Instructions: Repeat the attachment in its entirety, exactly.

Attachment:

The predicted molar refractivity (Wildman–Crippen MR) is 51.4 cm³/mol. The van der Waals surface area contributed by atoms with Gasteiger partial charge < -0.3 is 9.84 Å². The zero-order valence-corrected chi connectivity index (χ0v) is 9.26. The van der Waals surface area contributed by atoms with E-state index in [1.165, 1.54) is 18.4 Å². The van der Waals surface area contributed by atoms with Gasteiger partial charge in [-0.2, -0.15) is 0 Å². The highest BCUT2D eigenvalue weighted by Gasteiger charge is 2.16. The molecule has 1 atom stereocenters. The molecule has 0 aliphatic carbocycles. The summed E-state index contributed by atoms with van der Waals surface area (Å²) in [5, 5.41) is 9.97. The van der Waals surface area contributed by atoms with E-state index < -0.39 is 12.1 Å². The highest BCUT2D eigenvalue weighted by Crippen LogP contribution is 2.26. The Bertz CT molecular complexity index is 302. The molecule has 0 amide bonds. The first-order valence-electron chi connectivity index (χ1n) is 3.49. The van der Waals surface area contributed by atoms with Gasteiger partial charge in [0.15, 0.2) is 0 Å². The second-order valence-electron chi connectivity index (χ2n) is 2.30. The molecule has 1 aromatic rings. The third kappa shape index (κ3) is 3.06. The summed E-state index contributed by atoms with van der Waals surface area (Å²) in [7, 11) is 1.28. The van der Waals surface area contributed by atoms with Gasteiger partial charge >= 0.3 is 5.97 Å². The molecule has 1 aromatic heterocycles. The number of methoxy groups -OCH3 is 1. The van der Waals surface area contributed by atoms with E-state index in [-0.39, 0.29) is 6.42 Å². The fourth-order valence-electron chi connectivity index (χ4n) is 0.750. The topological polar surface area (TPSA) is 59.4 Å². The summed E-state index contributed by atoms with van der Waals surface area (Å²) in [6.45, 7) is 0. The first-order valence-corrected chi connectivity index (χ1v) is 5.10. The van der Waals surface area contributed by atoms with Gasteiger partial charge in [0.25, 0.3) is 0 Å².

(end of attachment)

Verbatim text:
The predicted molar refractivity (Wildman–Crippen MR) is 51.4 cm³/mol. The van der Waals surface area contributed by atoms with Gasteiger partial charge < -0.3 is 9.84 Å². The zero-order valence-corrected chi connectivity index (χ0v) is 9.26. The van der Waals surface area contributed by atoms with E-state index in [1.165, 1.54) is 18.4 Å². The van der Waals surface area contributed by atoms with Gasteiger partial charge in [-0.2, -0.15) is 0 Å². The highest BCUT2D eigenvalue weighted by Gasteiger charge is 2.16. The molecule has 1 atom stereocenters. The molecule has 0 aliphatic carbocycles. The summed E-state index contributed by atoms with van der Waals surface area (Å²) in [5, 5.41) is 9.97. The van der Waals surface area contributed by atoms with E-state index < -0.39 is 12.1 Å². The highest BCUT2D eigenvalue weighted by Crippen LogP contribution is 2.26. The Bertz CT molecular complexity index is 302. The molecule has 0 amide bonds. The first-order valence-electron chi connectivity index (χ1n) is 3.49. The van der Waals surface area contributed by atoms with Gasteiger partial charge in [0.15, 0.2) is 0 Å². The second-order valence-electron chi connectivity index (χ2n) is 2.30. The molecule has 1 aromatic rings. The third kappa shape index (κ3) is 3.06. The summed E-state index contributed by atoms with van der Waals surface area (Å²) in [7, 11) is 1.28. The van der Waals surface area contributed by atoms with Gasteiger partial charge >= 0.3 is 5.97 Å². The molecule has 1 aromatic heterocycles. The number of methoxy groups -OCH3 is 1. The van der Waals surface area contributed by atoms with E-state index in [-0.39, 0.29) is 6.42 Å². The fourth-order valence-electron chi connectivity index (χ4n) is 0.750. The topological polar surface area (TPSA) is 59.4 Å². The summed E-state index contributed by atoms with van der Waals surface area (Å²) in [6.45, 7) is 0. The first-order valence-corrected chi connectivity index (χ1v) is 5.10. The van der Waals surface area contributed by atoms with Gasteiger partial charge in [0.25, 0.3) is 0 Å².